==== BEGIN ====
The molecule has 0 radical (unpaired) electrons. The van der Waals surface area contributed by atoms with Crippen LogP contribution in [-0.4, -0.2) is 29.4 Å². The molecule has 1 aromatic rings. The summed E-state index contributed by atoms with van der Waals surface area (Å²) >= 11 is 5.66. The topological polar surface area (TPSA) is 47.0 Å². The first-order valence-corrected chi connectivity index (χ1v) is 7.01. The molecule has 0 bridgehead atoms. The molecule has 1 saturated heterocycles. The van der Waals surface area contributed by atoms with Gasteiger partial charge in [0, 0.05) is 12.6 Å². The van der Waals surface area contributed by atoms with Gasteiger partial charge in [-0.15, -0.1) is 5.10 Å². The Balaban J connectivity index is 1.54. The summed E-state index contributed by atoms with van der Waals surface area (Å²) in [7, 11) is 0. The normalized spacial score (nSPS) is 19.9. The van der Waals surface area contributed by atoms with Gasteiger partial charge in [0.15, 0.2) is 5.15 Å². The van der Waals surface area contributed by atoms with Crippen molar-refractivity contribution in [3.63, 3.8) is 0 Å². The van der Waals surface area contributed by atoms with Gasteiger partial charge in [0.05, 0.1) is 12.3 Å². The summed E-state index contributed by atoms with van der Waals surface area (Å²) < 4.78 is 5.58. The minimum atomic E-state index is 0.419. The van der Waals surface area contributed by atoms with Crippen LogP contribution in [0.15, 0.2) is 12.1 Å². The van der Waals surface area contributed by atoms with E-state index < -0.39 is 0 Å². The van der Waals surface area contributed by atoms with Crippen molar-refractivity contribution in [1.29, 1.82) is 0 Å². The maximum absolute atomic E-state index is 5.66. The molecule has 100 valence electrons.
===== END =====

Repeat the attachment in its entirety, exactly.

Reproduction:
The molecule has 0 radical (unpaired) electrons. The van der Waals surface area contributed by atoms with Crippen LogP contribution in [-0.4, -0.2) is 29.4 Å². The molecule has 1 aromatic rings. The summed E-state index contributed by atoms with van der Waals surface area (Å²) >= 11 is 5.66. The topological polar surface area (TPSA) is 47.0 Å². The first-order valence-corrected chi connectivity index (χ1v) is 7.01. The molecule has 0 bridgehead atoms. The molecule has 1 saturated heterocycles. The van der Waals surface area contributed by atoms with Gasteiger partial charge in [0, 0.05) is 12.6 Å². The van der Waals surface area contributed by atoms with Gasteiger partial charge in [-0.15, -0.1) is 5.10 Å². The Balaban J connectivity index is 1.54. The summed E-state index contributed by atoms with van der Waals surface area (Å²) in [7, 11) is 0. The normalized spacial score (nSPS) is 19.9. The van der Waals surface area contributed by atoms with Gasteiger partial charge in [0.15, 0.2) is 5.15 Å². The van der Waals surface area contributed by atoms with Crippen molar-refractivity contribution in [3.63, 3.8) is 0 Å². The van der Waals surface area contributed by atoms with Gasteiger partial charge in [0.05, 0.1) is 12.3 Å². The summed E-state index contributed by atoms with van der Waals surface area (Å²) < 4.78 is 5.58. The minimum atomic E-state index is 0.419. The van der Waals surface area contributed by atoms with Crippen LogP contribution in [0.15, 0.2) is 12.1 Å². The van der Waals surface area contributed by atoms with E-state index < -0.39 is 0 Å². The van der Waals surface area contributed by atoms with Crippen molar-refractivity contribution in [1.29, 1.82) is 0 Å². The maximum absolute atomic E-state index is 5.66. The molecule has 100 valence electrons.